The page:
True. The Civil Rights Movement helped make it illegal for people to discriminate against other people based on their race, color, religion, or nationality. Rosa Parks received many honors for her work in Civil Rights, including the Spingarn Medal, the Martin Luther King, Jr. Nonviolent Peace Prize, the Eleanor Roosevelt Woman of Courage Award, and the Presidential Medal of Freedom. Also, Cleveland Avenue in Montgomery, Alabama, (the street where Rosa boarded the bus on December 1, 1955) was renamed Rosa Parks Boulevard. Did you know Rosa was a guest at the 1999 State of the Union Address and sat next to First Lady Hillary Rodham Clinton? President Clinton introduced Rosa by saying, "She's sitting down with the First Lady tonight, and she may get up or not, as she chooses." Today, Rosa lives in Detroit, Michigan. She is 89 years old.

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What I Learned Section 2 -- Define the following words:
Boycott: To abstain from buying or using something as a means of protest

Discriminate: To make a distinction for or against a person on the basis of the group or class to which the person belongs

Desegregation: The elimination of racial segregation or separation in schools, restaurants, and other public places

"Jim Crow" Laws: Laws segregating or separating African-Americans and white people in public places and on public transportation

NAACP: National Association for the Advancement of Colored People; an organization working to end the unfair treatment of African-Americans

Civil Rights Movement: The fight for the rights of all people of all races to be treated as equals

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Bonus Questions (Answer 1 of the Following Questions for Your FREE Bookmark):
a. Describe how African-Americans were discriminated against during Rosa Parks' life.
There were laws segregating African-Americans and white people. There were separate schools, churches, hotels, theaters, restaurants, drinking fountains, and other public places. There was separate seating on buses, trains, streetcars, and other modes of public transportation. African-American children did not have the same opportunities in school as white children. The schools for African-Americans were older and smaller. Sometimes the schools were only one-room schools. Also, these schools were only open five months a year, rather than nine months a year.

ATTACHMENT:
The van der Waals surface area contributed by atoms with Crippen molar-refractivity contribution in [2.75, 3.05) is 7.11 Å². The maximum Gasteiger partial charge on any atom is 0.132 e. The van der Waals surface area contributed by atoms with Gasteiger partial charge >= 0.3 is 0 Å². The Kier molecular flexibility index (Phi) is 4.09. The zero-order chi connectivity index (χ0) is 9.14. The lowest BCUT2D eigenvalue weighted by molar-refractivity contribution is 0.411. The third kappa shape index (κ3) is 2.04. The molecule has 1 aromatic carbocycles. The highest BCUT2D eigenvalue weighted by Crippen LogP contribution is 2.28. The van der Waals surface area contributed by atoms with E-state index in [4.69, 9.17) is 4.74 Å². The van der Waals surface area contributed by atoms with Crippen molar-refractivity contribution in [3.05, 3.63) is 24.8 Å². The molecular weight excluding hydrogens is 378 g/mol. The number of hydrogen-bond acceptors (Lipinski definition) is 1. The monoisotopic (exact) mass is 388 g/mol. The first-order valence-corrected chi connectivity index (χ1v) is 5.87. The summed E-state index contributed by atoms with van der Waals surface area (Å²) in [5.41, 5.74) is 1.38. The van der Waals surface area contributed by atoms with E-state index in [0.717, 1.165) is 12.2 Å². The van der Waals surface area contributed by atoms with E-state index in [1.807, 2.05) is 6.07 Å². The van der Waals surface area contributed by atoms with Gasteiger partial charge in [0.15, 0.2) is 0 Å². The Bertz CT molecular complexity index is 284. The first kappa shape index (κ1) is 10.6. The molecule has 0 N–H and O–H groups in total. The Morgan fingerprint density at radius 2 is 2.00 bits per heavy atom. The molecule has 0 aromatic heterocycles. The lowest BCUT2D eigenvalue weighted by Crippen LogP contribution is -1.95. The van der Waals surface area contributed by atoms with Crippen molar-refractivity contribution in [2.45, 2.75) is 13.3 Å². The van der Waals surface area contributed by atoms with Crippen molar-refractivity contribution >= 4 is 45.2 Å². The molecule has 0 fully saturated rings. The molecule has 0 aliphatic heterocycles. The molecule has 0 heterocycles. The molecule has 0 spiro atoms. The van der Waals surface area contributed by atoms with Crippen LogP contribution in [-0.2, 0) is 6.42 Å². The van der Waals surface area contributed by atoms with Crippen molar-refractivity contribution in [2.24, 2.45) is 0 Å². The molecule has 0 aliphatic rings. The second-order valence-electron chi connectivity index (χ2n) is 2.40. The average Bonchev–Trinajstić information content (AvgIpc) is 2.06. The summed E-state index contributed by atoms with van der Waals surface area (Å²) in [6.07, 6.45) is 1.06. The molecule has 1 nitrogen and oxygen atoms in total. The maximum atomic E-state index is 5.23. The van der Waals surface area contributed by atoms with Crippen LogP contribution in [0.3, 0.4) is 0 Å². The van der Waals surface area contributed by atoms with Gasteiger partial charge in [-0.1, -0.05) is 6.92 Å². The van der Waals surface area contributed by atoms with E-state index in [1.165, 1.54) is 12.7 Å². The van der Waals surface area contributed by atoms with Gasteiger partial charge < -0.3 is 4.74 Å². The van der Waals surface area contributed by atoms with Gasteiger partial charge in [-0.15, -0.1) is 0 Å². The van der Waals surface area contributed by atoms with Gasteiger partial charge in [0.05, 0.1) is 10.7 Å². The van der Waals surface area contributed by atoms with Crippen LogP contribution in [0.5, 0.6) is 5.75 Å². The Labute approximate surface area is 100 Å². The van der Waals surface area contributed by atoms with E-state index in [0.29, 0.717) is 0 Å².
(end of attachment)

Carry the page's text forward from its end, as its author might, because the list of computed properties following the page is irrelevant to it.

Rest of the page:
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b. What happened on May 17, 1954?
The U.S. Supreme Court ruled school segregation was unconstitutional. The case was Brown v. Board of Education of Topeka. Did you know Thurgood Marshall was the lawyer arguing against segregation? He won the case. In 1967, Marshall was appointed Associate Justice of the United States Supreme Court, making him the first African-American to serve on the high court.

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c. What happened on November 13, 1956?
The U.S. Supreme Court ruled bus segregation was unconstitutional. This decision stated Alabama's state and local laws requiring segregation on buses were unconstitutional. It helped end the Montgomery Bus Boycott on December 21, 1956.

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d. Use five of the words in Section 2 in a sentence.
Answers will vary. Here are sample sentences from our young readers:
A boycott is a nonviolent way to protest and voice your opinion.

I think it is wrong when people discriminate against other people.

Supreme Court desegregation decisions allowed our schools to become integrated.

"Jim Crow" Laws kept desgregation from occuring in public places because they discriminated against people based on race.

Rosa Parks was a member of the NAACP.

Martin Luther King, Jr. was a great leader of the Civil Rights Movement.

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e. Have a parent or friend give you a spelling test with EACH of the words in Section 2.

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More Valuable Information about Rosa Parks:
Rosa and Raymond Parks Institute for Self Development
National Women's Hall of Fame: Rosa Parks
TIME 100: Heroes & Icons - Rosa Parks
The Troy State University Montgomery: Rosa Parks Library & Museum
National Association for the Advancement of Colored People (NAACP)